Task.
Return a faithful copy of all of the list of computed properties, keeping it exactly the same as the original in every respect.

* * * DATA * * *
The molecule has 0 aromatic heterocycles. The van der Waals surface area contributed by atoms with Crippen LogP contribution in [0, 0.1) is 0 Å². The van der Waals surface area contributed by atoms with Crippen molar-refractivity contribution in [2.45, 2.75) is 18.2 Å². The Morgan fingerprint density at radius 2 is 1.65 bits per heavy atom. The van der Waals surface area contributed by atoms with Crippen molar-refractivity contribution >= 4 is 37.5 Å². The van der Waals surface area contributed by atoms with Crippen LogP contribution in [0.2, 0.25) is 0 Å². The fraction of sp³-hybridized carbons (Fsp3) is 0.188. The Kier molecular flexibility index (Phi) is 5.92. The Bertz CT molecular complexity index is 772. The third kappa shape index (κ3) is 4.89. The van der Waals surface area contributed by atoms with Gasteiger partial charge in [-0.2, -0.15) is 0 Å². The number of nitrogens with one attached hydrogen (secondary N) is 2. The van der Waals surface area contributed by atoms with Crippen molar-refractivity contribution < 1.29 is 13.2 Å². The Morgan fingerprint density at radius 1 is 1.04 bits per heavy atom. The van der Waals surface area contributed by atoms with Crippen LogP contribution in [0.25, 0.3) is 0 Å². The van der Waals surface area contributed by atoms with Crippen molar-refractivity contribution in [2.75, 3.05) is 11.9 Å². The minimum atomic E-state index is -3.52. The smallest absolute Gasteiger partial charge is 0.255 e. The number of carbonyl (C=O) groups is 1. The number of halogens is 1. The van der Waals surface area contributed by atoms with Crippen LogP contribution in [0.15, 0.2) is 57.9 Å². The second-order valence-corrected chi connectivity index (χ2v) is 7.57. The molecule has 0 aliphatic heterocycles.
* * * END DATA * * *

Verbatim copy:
The molecule has 0 aromatic heterocycles. The van der Waals surface area contributed by atoms with Crippen LogP contribution in [0, 0.1) is 0 Å². The van der Waals surface area contributed by atoms with Crippen molar-refractivity contribution in [2.45, 2.75) is 18.2 Å². The Morgan fingerprint density at radius 2 is 1.65 bits per heavy atom. The van der Waals surface area contributed by atoms with Crippen molar-refractivity contribution >= 4 is 37.5 Å². The van der Waals surface area contributed by atoms with Crippen LogP contribution in [0.2, 0.25) is 0 Å². The fraction of sp³-hybridized carbons (Fsp3) is 0.188. The Kier molecular flexibility index (Phi) is 5.92. The Bertz CT molecular complexity index is 772. The third kappa shape index (κ3) is 4.89. The van der Waals surface area contributed by atoms with Gasteiger partial charge in [-0.2, -0.15) is 0 Å². The number of nitrogens with one attached hydrogen (secondary N) is 2. The van der Waals surface area contributed by atoms with Crippen molar-refractivity contribution < 1.29 is 13.2 Å². The Morgan fingerprint density at radius 1 is 1.04 bits per heavy atom. The van der Waals surface area contributed by atoms with Crippen LogP contribution in [0.25, 0.3) is 0 Å². The van der Waals surface area contributed by atoms with Crippen molar-refractivity contribution in [2.75, 3.05) is 11.9 Å². The minimum atomic E-state index is -3.52. The smallest absolute Gasteiger partial charge is 0.255 e. The number of carbonyl (C=O) groups is 1. The number of halogens is 1. The van der Waals surface area contributed by atoms with Crippen LogP contribution in [0.15, 0.2) is 57.9 Å². The second-order valence-corrected chi connectivity index (χ2v) is 7.57. The molecule has 0 aliphatic heterocycles.